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Topaz JPEG to RAW AI review

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Topaz JPEG to RAW AI image conversion software

Improve JPEG file quality and editing capability


Topaz JPEG to RAW AI image conversion software takes image files in JPEG format and processes them into files with a deeper bit depth and wider gamut colour space.

As with some other recent Topaz products, such as GigaPixel AI, the processing is driven via a machine learning process involving the processing of many thousands of sample images.

Time to print some of those old phone photos?

Keith has had a look at a pre-release version of the software, and has some review notes about its functionality.

Software info at Topaz

The software is normally $99.99 but has an initial discount to $79.99

topaz-jp2raw

There is a free 30 day demo of Topaz JPEG to RAW available

Use our 15% discount code ‘Northlight’ for a specially reduced price if you buy (not valid with some other discounts).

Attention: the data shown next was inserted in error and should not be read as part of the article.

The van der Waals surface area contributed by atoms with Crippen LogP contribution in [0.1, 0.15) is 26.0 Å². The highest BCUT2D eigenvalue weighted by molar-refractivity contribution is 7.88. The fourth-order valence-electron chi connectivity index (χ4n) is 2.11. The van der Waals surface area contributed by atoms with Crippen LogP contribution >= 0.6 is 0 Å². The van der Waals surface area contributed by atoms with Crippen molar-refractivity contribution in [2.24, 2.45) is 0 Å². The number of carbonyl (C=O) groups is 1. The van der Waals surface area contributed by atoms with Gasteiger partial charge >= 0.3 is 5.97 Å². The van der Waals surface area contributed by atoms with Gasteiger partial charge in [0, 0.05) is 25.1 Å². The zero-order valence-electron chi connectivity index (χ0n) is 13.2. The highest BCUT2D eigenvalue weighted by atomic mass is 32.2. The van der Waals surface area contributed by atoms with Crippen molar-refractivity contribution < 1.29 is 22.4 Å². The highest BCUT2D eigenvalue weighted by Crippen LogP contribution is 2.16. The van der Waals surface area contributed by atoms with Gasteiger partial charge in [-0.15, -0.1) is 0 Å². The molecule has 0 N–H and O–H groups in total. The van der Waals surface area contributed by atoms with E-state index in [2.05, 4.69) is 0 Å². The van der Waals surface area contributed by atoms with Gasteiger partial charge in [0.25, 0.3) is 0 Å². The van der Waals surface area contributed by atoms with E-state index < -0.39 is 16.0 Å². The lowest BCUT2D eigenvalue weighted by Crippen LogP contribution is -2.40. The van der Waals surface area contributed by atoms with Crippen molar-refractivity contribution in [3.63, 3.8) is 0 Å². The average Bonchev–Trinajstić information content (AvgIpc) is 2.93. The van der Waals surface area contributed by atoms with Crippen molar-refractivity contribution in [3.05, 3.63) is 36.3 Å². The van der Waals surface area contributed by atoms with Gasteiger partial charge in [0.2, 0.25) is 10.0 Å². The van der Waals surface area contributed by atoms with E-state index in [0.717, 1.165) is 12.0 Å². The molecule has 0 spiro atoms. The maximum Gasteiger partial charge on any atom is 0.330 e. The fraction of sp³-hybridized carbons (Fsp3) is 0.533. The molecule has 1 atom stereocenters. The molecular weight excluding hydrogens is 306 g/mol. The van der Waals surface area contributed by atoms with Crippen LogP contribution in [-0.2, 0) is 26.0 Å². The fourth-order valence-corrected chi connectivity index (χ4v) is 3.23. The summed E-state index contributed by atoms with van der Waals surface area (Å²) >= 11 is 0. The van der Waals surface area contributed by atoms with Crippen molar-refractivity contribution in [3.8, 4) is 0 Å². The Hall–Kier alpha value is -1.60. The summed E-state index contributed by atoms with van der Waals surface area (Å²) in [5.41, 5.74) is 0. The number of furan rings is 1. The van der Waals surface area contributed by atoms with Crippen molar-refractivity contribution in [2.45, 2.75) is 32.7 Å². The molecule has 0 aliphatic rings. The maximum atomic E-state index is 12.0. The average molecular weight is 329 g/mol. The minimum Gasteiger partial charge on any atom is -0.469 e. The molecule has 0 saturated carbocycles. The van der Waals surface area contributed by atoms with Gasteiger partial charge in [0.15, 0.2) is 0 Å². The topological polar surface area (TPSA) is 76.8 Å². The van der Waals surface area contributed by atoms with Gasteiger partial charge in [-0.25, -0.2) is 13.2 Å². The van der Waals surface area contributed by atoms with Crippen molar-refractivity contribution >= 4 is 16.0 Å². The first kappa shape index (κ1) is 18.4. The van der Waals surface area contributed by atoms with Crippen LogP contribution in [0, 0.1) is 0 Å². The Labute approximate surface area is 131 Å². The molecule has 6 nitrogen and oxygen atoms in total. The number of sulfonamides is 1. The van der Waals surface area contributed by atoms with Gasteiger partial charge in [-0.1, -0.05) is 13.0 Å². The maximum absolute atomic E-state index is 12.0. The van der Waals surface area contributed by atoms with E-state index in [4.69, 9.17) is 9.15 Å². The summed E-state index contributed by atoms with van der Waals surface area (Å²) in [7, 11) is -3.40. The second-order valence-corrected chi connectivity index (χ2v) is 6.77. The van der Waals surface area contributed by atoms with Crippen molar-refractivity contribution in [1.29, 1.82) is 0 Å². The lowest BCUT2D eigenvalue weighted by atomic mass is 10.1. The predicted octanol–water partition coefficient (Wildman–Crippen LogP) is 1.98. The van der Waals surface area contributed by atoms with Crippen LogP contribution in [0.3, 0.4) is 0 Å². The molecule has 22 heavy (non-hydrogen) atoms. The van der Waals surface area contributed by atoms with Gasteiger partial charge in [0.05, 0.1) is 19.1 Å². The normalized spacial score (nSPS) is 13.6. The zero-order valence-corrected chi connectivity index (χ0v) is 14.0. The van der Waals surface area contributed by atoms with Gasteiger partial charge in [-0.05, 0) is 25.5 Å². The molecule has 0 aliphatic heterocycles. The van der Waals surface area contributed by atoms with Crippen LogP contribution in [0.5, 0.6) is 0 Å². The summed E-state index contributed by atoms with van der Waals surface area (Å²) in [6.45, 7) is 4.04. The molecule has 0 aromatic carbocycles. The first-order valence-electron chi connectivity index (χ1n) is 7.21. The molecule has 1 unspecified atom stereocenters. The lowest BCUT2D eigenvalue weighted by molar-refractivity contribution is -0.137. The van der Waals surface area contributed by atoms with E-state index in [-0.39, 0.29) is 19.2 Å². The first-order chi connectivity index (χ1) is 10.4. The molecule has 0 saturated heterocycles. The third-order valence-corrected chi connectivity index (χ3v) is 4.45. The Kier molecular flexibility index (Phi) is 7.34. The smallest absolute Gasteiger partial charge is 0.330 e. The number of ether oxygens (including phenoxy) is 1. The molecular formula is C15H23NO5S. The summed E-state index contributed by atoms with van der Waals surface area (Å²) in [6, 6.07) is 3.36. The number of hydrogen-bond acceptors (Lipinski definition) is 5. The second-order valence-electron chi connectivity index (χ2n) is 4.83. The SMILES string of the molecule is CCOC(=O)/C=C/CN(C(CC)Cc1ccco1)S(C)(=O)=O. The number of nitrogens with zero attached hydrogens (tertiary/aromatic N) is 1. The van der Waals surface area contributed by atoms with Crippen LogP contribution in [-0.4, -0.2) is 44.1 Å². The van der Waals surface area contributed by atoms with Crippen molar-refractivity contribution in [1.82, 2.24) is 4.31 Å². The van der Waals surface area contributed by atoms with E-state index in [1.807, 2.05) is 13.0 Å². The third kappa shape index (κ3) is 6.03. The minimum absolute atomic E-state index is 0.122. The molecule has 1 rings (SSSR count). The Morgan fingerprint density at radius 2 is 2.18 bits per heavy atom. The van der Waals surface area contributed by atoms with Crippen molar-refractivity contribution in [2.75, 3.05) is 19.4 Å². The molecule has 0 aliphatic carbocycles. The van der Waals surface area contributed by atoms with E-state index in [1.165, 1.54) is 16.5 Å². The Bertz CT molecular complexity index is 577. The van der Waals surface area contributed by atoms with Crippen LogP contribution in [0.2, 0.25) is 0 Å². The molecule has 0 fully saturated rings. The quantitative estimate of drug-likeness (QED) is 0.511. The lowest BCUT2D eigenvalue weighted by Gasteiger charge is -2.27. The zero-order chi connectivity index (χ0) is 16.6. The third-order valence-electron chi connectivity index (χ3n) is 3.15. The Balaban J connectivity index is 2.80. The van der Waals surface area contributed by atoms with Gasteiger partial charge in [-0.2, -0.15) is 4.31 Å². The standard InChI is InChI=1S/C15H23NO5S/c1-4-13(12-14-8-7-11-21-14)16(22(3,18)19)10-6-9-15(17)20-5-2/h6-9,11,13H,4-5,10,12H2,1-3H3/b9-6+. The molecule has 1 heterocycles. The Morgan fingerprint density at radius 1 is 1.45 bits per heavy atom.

JPEG to RAW

Topaz have just announced a new software package that is aimed at making improving the quality of JPEG files.

Key features are listed as:

  • Recover shadow / highlight detail and expand dynamic range
  • Expand bit depth from 8-bit to 16-bit, color space from sRGB to ProPhoto
  • Remove JPEG compression artifacts
  • Fix some common issues caused by small sensors or low camera quality, like noise / chromatic aberration
  • Convert the actual file format to DNG (or TIFF)

Full details are available on the Topaz web site

A quick look

The installer loads the relevant files and leaves a stand-alone application.

installer

Remember that I’m testing a beta version here, so the final version will differ in some details.

The software takes a simple load/settings/output workflow – you can just drop files on the window if you like.

Click on images to enlarge

Output formats are either DNG or TIFF

set-output

Apart from setting where you want the image output sent to, the only setting to adjust is the normal/high noise/blur setting.

This is something you’ll have to experiment with to get a feel for how your images are handled. Fortunately there’s a fully functional 30 day demo of the software available from Topaz

Using the software

A large file can take several minutes to process, depending on the speed of your computer and graphics card.

By default the software will use the graphics card (if supported) but will fall back to CPU operation if need be.